We are in the midst of dealing with the repercussions of this technological turn of events and the end is not yet in sight. Organizations and individuals are experimenting with a variety of methods for tracking, tagging and getting paid for access to content, but there is no perfect solution yet that can prevent people from “taking” whatever content they like. In fact, these people can easily feel little guilt for doing so because, in the end, they aren’t “taking” anything at all; they are merely copying or reproducing, as I said, a “configuration of electricity.”

Should someone who has recorded a piece of music or written a book or produced a film be able to control access to their work? I believe that they should.

Can they now? Not entirely.

Will they be able to do so in the future? I am not certain and tend to think that, if the work can be copied and distributed electronically, then it will always be, to a greater or lesser degree, beyond their control.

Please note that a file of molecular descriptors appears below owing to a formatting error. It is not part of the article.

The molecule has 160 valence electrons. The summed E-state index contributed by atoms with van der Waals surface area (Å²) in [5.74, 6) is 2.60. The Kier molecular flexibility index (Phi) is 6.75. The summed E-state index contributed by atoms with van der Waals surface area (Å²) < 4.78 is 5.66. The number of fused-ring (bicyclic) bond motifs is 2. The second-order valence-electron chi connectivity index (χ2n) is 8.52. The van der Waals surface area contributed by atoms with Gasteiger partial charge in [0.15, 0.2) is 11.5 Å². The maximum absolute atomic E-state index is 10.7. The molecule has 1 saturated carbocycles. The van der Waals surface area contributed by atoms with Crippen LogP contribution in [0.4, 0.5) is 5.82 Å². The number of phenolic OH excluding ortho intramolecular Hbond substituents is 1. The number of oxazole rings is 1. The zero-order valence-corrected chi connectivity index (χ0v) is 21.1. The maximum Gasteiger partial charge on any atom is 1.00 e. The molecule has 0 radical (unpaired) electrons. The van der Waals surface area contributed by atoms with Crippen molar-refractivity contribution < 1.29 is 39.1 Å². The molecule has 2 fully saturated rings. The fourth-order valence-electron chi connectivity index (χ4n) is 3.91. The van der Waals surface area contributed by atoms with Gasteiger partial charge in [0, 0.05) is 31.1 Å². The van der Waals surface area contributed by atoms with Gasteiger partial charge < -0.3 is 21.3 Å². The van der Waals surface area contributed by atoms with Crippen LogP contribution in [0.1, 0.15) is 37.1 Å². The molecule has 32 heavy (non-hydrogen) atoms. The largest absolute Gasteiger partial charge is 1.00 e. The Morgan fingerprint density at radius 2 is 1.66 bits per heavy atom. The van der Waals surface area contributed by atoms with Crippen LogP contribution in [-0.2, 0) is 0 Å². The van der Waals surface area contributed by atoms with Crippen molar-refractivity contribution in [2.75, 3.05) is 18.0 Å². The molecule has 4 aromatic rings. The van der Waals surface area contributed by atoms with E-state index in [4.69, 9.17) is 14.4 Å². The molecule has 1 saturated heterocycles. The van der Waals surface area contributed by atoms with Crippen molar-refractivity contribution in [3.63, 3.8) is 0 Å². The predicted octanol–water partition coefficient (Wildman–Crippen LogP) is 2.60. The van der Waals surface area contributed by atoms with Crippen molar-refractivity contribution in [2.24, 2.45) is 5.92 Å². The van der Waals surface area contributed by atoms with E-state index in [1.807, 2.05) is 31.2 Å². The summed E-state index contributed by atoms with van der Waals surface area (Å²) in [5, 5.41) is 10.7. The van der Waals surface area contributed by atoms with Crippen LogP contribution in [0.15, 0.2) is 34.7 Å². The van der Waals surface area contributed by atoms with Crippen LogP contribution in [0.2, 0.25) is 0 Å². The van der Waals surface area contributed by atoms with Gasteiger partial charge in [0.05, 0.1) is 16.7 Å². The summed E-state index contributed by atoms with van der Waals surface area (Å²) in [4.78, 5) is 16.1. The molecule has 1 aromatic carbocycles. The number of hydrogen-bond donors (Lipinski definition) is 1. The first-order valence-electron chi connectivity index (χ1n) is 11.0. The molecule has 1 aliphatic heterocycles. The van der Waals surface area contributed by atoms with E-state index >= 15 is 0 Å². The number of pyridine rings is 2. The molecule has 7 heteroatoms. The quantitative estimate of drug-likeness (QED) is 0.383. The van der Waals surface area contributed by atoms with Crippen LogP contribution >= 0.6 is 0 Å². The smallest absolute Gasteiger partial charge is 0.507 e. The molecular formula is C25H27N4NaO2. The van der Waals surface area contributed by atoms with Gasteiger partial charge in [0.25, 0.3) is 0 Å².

Image from the Public Domain

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The Trouble with Capitalism

When I was a student, I was a communist sympathizer.

I say “sympathizer” because, while I was never a Communist Party member, I was sympathetic to the critique that capitalism was a system based on exploitation and that the ends of capital were pursued by national governments in the Northern Hemisphere, in the form of colonialism and imperialism, to the detriment of people in the Southern Hemisphere and elsewhere.

(Before you accuse me of being naive about the crimes of communist regimes from Stalin to Pol Pot, please read this post. Generally speaking, I believe that one party rule is a recipe for corruption, incompetence and, at worst, outright gangsterism. I am also opposed to “utopian” politics and, in fact, see utopian inclinations in every political ideology right, left and center.)